There are some Latin terms used in the legal field to describe certain processes, and you will see them in wills and trusts. In this post, we will look at the terms per capita and per stirpes as they apply to beneficiary succession.
Death of a Beneficiary
If a person that you have named as a beneficiary in your estate plan predeceases you, an update will be necessary. However, when you originally draw up the document, you can address this contingency.
To explain by way of example, let’s say that you are leaving inheritances per capita to Paul, Sarah, and Joseph, your three children. If Paul passes away before you do, Sarah and Joseph would be the heirs to the estate, and they would assume ownership of Paul’s share.
For the purposes of this example, we will say Paul has one child. If you leave the bequests per stirpes, Paul’s child would inherit the share that was left to him, and the two surviving children would receive their shares.
Living Trust Versatility
You should seriously consider the utilization of a living trust if you want to make sure that you are comprehensively prepared. With regard to beneficiary designations, you can name successors when you draw up the trust declaration, so you can be certain that your wishes will be carried out.
Some people do not consider the possibility of using a trust because they assume that they would no longer have direct control of the assets.
This idea stems from the fact that there are irrevocable trusts that are used to satisfy some specific objectives, and you do surrender incidents of ownership if you establish this type of trust.
However, the dynamic is completely different with a revocable living trust. You would act as the trustee while you are living, so your ability to access assets that have been signed over to the trust would not change at all.
And of course, you could revoke the trust at any time and reassume direct personal possession of the property.
When you are establishing the trust, you name a successor trustee to assume the role after your passing, and there is another base that you can cover.
Unfortunately, a significant percentage of elders become unable to handle their own affairs at some point in time. To account for this possibility, you can give the successor trustee the ability to manage the trust in the event of your incapacity.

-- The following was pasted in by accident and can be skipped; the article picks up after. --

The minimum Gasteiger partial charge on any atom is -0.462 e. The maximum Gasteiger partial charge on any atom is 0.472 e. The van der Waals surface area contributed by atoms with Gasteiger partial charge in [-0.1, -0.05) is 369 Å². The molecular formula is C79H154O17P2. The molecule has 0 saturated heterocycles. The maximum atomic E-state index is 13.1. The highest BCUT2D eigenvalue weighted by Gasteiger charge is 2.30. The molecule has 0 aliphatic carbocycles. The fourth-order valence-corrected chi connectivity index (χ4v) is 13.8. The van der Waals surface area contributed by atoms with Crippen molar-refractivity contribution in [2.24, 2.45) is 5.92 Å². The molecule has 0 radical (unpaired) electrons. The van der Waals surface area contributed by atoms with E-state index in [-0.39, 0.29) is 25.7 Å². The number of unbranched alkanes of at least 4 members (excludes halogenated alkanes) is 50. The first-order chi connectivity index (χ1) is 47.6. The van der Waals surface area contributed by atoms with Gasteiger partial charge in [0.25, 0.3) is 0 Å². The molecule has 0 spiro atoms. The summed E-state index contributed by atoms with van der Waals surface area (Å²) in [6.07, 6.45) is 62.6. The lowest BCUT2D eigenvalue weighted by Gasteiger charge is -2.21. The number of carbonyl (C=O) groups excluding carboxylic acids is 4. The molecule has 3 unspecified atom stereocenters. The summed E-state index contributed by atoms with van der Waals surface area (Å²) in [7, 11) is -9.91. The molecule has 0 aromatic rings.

When the trust is being administered, the trustee would act without the supervision of the probate court. Probate is a legal process that would be necessary if you state your final wishes in a will.
This is a positive, because probate is time-consuming and expensive, and the records are available to the general public, so there is a loss of privacy.
Another advantage is the ability to protect the assets and dictate the distribution terms. You can include a spendthrift clause, and the trust would become irrevocable after your death.
The beneficiaries would not have direct access to the principal, and this would apply to their creditors as well, so there is asset protection. With regard to the distributions, you can instruct the trustee to distribute limited assets incrementally over time to prevent lavish spending.
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We are conducting a number of seminars over the coming weeks, and you can learn a lot if you join us for one of these sessions. There is no charge, so this is a great way to build on your knowledge as you make an initial connection with our firm.
You can see the dates if you visit our seminar page, and when you identify the one that works for you, follow the instructions to register so we can reserve your seat.
Need Help Now?
If you have already learned enough to know that it is time for you to work with a Glastonbury, CT estate planning lawyer to put a plan in place, our doors are open. You can send us a message to set up a consultation appointment, and we can be reached by phone at 860-548-1000.
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